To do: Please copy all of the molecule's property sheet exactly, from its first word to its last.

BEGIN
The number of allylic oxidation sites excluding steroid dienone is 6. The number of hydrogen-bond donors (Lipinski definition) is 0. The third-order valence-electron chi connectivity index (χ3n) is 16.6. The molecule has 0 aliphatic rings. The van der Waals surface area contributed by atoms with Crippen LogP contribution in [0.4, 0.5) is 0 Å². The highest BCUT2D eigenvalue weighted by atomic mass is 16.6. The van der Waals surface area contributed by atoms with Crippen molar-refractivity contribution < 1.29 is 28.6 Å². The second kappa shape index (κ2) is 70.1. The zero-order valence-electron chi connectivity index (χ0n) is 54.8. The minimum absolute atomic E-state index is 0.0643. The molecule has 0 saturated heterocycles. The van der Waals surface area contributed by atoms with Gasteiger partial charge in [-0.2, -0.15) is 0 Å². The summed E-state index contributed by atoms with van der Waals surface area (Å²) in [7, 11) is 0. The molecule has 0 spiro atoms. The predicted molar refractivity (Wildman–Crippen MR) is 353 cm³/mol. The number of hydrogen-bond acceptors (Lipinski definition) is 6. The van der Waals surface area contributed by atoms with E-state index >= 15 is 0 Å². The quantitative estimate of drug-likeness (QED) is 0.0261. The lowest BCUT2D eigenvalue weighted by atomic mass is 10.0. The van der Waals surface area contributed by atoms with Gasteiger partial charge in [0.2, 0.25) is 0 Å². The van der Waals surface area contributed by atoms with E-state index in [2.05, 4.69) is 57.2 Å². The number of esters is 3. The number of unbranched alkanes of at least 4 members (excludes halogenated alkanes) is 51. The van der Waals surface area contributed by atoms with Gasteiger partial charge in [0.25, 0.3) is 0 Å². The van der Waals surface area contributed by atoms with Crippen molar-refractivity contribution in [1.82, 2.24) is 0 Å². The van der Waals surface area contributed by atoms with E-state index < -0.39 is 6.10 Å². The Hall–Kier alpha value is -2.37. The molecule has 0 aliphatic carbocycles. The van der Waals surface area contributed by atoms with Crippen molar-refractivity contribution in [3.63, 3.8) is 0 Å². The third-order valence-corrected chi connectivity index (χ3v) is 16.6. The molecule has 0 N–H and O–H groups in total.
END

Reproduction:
The number of allylic oxidation sites excluding steroid dienone is 6. The number of hydrogen-bond donors (Lipinski definition) is 0. The third-order valence-electron chi connectivity index (χ3n) is 16.6. The molecule has 0 aliphatic rings. The van der Waals surface area contributed by atoms with Crippen LogP contribution in [0.4, 0.5) is 0 Å². The highest BCUT2D eigenvalue weighted by atomic mass is 16.6. The van der Waals surface area contributed by atoms with Crippen molar-refractivity contribution < 1.29 is 28.6 Å². The second kappa shape index (κ2) is 70.1. The zero-order valence-electron chi connectivity index (χ0n) is 54.8. The minimum absolute atomic E-state index is 0.0643. The molecule has 0 saturated heterocycles. The van der Waals surface area contributed by atoms with Gasteiger partial charge in [-0.2, -0.15) is 0 Å². The summed E-state index contributed by atoms with van der Waals surface area (Å²) in [7, 11) is 0. The molecule has 0 spiro atoms. The predicted molar refractivity (Wildman–Crippen MR) is 353 cm³/mol. The number of hydrogen-bond acceptors (Lipinski definition) is 6. The van der Waals surface area contributed by atoms with E-state index >= 15 is 0 Å². The quantitative estimate of drug-likeness (QED) is 0.0261. The lowest BCUT2D eigenvalue weighted by atomic mass is 10.0. The van der Waals surface area contributed by atoms with Gasteiger partial charge in [0.2, 0.25) is 0 Å². The van der Waals surface area contributed by atoms with E-state index in [2.05, 4.69) is 57.2 Å². The number of esters is 3. The number of unbranched alkanes of at least 4 members (excludes halogenated alkanes) is 51. The van der Waals surface area contributed by atoms with Gasteiger partial charge in [0.25, 0.3) is 0 Å². The van der Waals surface area contributed by atoms with Crippen molar-refractivity contribution in [1.82, 2.24) is 0 Å². The van der Waals surface area contributed by atoms with E-state index < -0.39 is 6.10 Å². The Hall–Kier alpha value is -2.37. The molecule has 0 aliphatic carbocycles. The van der Waals surface area contributed by atoms with Crippen molar-refractivity contribution in [3.63, 3.8) is 0 Å². The third-order valence-corrected chi connectivity index (χ3v) is 16.6. The molecule has 0 N–H and O–H groups in total.